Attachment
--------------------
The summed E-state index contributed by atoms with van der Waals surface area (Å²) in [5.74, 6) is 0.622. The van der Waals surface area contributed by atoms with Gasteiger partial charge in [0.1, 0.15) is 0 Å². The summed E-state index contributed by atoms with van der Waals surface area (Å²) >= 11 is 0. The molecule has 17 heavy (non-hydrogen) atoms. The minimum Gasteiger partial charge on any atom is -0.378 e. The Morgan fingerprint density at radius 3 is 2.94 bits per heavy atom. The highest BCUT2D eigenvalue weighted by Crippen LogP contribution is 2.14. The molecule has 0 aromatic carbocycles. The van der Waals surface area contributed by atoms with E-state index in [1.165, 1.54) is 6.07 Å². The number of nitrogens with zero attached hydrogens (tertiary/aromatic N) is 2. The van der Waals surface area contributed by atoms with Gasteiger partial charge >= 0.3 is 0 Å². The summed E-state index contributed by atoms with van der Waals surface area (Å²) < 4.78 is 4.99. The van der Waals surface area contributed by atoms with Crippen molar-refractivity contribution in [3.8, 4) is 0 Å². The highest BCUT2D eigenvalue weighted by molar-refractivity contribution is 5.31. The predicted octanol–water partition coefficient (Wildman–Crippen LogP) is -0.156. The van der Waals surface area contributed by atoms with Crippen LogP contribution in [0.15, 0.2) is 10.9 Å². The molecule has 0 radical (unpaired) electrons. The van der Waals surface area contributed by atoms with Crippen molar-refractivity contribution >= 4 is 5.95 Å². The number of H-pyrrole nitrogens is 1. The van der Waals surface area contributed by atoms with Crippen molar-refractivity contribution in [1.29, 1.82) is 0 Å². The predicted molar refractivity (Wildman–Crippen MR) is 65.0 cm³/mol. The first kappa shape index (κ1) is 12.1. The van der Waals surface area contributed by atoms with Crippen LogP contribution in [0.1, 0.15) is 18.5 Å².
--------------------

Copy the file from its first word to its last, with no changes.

The summed E-state index contributed by atoms with van der Waals surface area (Å²) in [5.74, 6) is 0.622. The van der Waals surface area contributed by atoms with Gasteiger partial charge in [0.1, 0.15) is 0 Å². The summed E-state index contributed by atoms with van der Waals surface area (Å²) >= 11 is 0. The molecule has 17 heavy (non-hydrogen) atoms. The minimum Gasteiger partial charge on any atom is -0.378 e. The Morgan fingerprint density at radius 3 is 2.94 bits per heavy atom. The highest BCUT2D eigenvalue weighted by Crippen LogP contribution is 2.14. The molecule has 0 aromatic carbocycles. The van der Waals surface area contributed by atoms with E-state index in [1.165, 1.54) is 6.07 Å². The number of nitrogens with zero attached hydrogens (tertiary/aromatic N) is 2. The van der Waals surface area contributed by atoms with Gasteiger partial charge >= 0.3 is 0 Å². The summed E-state index contributed by atoms with van der Waals surface area (Å²) < 4.78 is 4.99. The van der Waals surface area contributed by atoms with Crippen molar-refractivity contribution in [3.8, 4) is 0 Å². The highest BCUT2D eigenvalue weighted by molar-refractivity contribution is 5.31. The predicted octanol–water partition coefficient (Wildman–Crippen LogP) is -0.156. The van der Waals surface area contributed by atoms with Crippen LogP contribution in [0.15, 0.2) is 10.9 Å². The molecule has 0 radical (unpaired) electrons. The van der Waals surface area contributed by atoms with Crippen molar-refractivity contribution >= 4 is 5.95 Å². The number of H-pyrrole nitrogens is 1. The van der Waals surface area contributed by atoms with Crippen molar-refractivity contribution in [1.29, 1.82) is 0 Å². The predicted molar refractivity (Wildman–Crippen MR) is 65.0 cm³/mol. The first kappa shape index (κ1) is 12.1. The van der Waals surface area contributed by atoms with Crippen LogP contribution in [0.1, 0.15) is 18.5 Å².